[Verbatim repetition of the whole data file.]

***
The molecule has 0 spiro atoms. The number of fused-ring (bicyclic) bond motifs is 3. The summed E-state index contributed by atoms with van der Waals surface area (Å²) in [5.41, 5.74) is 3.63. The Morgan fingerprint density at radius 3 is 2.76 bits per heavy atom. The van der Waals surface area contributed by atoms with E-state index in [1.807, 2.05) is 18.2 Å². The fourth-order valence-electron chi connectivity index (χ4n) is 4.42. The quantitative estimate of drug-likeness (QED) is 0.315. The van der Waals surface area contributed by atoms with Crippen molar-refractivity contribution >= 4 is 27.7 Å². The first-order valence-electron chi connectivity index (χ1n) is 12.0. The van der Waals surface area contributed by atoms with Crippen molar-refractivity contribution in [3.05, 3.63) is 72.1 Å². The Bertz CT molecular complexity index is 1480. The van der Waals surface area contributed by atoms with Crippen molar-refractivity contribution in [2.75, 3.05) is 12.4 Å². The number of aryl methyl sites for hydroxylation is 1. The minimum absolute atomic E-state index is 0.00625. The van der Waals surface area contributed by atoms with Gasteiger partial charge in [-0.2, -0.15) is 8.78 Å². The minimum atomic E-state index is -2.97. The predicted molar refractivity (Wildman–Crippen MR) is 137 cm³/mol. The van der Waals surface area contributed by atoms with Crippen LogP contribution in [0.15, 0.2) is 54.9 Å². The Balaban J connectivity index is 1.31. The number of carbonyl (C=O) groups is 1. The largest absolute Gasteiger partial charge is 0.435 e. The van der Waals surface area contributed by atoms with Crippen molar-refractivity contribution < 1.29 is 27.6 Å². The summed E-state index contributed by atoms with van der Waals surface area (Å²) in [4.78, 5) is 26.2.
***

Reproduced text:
The molecule has 0 spiro atoms. The number of fused-ring (bicyclic) bond motifs is 3. The summed E-state index contributed by atoms with van der Waals surface area (Å²) in [5.41, 5.74) is 3.63. The Morgan fingerprint density at radius 3 is 2.76 bits per heavy atom. The van der Waals surface area contributed by atoms with E-state index in [1.807, 2.05) is 18.2 Å². The fourth-order valence-electron chi connectivity index (χ4n) is 4.42. The quantitative estimate of drug-likeness (QED) is 0.315. The van der Waals surface area contributed by atoms with Crippen molar-refractivity contribution >= 4 is 27.7 Å². The first-order valence-electron chi connectivity index (χ1n) is 12.0. The van der Waals surface area contributed by atoms with Crippen molar-refractivity contribution in [3.05, 3.63) is 72.1 Å². The Bertz CT molecular complexity index is 1480. The van der Waals surface area contributed by atoms with Crippen molar-refractivity contribution in [2.75, 3.05) is 12.4 Å². The number of aryl methyl sites for hydroxylation is 1. The minimum absolute atomic E-state index is 0.00625. The van der Waals surface area contributed by atoms with Gasteiger partial charge in [-0.2, -0.15) is 8.78 Å². The minimum atomic E-state index is -2.97. The predicted molar refractivity (Wildman–Crippen MR) is 137 cm³/mol. The van der Waals surface area contributed by atoms with Crippen LogP contribution in [0.15, 0.2) is 54.9 Å². The Balaban J connectivity index is 1.31. The number of carbonyl (C=O) groups is 1. The largest absolute Gasteiger partial charge is 0.435 e. The van der Waals surface area contributed by atoms with Crippen molar-refractivity contribution < 1.29 is 27.6 Å². The summed E-state index contributed by atoms with van der Waals surface area (Å²) in [4.78, 5) is 26.2.